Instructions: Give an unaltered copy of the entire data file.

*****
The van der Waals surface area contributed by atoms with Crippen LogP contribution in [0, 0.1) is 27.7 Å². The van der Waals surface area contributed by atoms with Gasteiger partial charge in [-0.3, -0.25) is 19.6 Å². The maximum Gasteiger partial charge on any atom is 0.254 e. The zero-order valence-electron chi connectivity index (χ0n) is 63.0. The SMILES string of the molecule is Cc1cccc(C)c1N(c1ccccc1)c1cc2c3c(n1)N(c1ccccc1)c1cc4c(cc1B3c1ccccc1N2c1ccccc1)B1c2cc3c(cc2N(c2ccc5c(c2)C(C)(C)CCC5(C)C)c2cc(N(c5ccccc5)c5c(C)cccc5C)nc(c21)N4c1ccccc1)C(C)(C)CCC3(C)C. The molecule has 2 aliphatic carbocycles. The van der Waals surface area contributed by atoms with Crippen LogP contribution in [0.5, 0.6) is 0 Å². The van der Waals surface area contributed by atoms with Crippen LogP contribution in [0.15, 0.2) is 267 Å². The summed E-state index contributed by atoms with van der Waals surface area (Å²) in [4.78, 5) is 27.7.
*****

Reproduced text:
The van der Waals surface area contributed by atoms with Crippen LogP contribution in [0, 0.1) is 27.7 Å². The van der Waals surface area contributed by atoms with Gasteiger partial charge in [-0.3, -0.25) is 19.6 Å². The maximum Gasteiger partial charge on any atom is 0.254 e. The zero-order valence-electron chi connectivity index (χ0n) is 63.0. The SMILES string of the molecule is Cc1cccc(C)c1N(c1ccccc1)c1cc2c3c(n1)N(c1ccccc1)c1cc4c(cc1B3c1ccccc1N2c1ccccc1)B1c2cc3c(cc2N(c2ccc5c(c2)C(C)(C)CCC5(C)C)c2cc(N(c5ccccc5)c5c(C)cccc5C)nc(c21)N4c1ccccc1)C(C)(C)CCC3(C)C. The molecule has 2 aliphatic carbocycles. The van der Waals surface area contributed by atoms with Crippen LogP contribution in [0.5, 0.6) is 0 Å². The van der Waals surface area contributed by atoms with Crippen LogP contribution in [0.15, 0.2) is 267 Å². The summed E-state index contributed by atoms with van der Waals surface area (Å²) in [4.78, 5) is 27.7.